My boyfriend and I moved to CT where I began grad school. Things were doing better but I still wasn’t getting back to the “normal” I wanted to feel. I started to taper off my prednisone (finally), tried some new meds (that didn’t work), and was just living day by day. Nothing drastic occurred for me in terms of sickness during graduate school, however, I began to feel uncomfortable in my own skin. I still had memories of how things were a few years prior. I was experiencing more of the side effects, like getting rosacea, numerous rashes, bruising for no reason, the silly things that I didn’t care to worry about because I wasn’t in the bathroom constantly. I still hadn’t grown all my hair back and was starting to make baby steps in terms of working out. My highlight that year was getting hair extensions for Christmas so that I could fill in some spots that the prednisone and 6mp had completely destroyed.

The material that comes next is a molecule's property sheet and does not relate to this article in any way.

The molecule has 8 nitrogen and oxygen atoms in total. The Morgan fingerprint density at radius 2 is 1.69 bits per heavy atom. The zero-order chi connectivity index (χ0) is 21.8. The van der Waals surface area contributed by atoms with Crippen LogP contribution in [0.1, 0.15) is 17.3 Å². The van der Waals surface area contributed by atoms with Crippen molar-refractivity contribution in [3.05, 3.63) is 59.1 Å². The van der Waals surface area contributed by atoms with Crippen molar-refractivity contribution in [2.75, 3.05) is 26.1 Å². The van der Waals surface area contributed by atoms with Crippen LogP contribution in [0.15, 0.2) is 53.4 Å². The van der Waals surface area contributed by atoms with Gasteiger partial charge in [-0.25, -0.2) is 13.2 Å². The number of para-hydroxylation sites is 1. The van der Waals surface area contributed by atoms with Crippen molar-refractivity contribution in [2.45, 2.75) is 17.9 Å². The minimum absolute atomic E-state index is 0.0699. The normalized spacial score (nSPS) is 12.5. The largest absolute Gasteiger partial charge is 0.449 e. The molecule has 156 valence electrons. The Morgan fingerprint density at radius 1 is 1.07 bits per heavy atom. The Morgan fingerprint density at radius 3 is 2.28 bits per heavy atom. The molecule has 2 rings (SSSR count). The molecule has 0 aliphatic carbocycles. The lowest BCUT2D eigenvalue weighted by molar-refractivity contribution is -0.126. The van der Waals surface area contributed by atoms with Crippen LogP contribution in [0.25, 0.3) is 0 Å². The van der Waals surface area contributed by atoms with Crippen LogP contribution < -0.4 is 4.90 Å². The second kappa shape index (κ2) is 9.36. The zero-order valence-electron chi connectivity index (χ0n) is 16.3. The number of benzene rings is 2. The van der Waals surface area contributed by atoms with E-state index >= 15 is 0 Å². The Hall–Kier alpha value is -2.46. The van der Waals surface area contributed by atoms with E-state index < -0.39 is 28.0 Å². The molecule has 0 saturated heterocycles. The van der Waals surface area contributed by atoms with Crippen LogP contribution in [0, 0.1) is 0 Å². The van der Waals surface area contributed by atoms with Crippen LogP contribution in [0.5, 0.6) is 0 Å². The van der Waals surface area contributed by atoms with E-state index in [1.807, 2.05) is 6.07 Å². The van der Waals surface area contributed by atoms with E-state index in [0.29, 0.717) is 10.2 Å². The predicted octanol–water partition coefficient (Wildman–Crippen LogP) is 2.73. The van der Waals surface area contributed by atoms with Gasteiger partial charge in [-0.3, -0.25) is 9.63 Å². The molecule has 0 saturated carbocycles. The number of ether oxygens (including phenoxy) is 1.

I graduated in 2014 for school and landed my dream job as a forensic scientist. I was slowly improving but not where I wanted to be. I had other small issues because of IBD including hormone issues, menstrual cycle issues, skin cancer, and just flat out getting randomly sick all the time. One thing I am thankful for is that this condition has never stopped me from reaching my goals, it may have slowed me down, but I have never had to back away from something because of this. Fast forward to 2016, my boyfriend and I got engaged (woo!) and in spring 2016, I got a new doctor. He wasn’t convinced by my diagnosis and wanted to take a look for himself. I had yet another colonoscopy done and when I went to my follow up he said, “You don’t have UC, you have Crohn’s disease in your terminal ileum and throughout your entire colon”. I was in complete shock. He told me how some of the medications I had been taking weren’t releasing where they needed to be because they were meant for UC so essentially I was wasting money for years. I had never been fully healing because I was treating the wrong condition. I was completely mindblown. He started me on Humira and wanted to taper me off the 6mp because I had been on it for so many years and didn’t want to have adverse effects. I was on that for about a year and decided to do a complete change in my diet and lifestyle. I had to switch doctors again due to my old one leaving the practice, but my current doctor is equally as amazing. I started developing antibodies to the Humira and was encouraged to switch to Stelara, which I have been on since summer 2017. My husband and I got married in the fall of 2017 and have switched to a fully plant based diet. Since my diagnosis change, I have gotten so close to the “normal” I have been searching for but have taken the time to realize that I have a new normal, which is completely acceptable and fine. This is the best I‘ve felt in years, so why not be proud. I have the most supportive husband, family and friends that I know that even if I have more lows, I have people that will be there. This past year I took time to reflect on how I express myself with my illness. I realized I had people so close to me who didn’t understand, or know, what I was going through because I wasn’t telling them. I want to be open and honest with my Crohn’s and how it has shaped me into the resilient, independent woman I am today. I never knew how strong I was until I went through those dark times in college and not telling people about it is not opening their eyes to these diseases. Not only am I a wife, daughter, friend, and scientist, I am an IBD warrior and I am proud to be. Hopefully we can continue to share how resilient we are so that people with these conditions have hope during their lows that launch them into so many positive highs!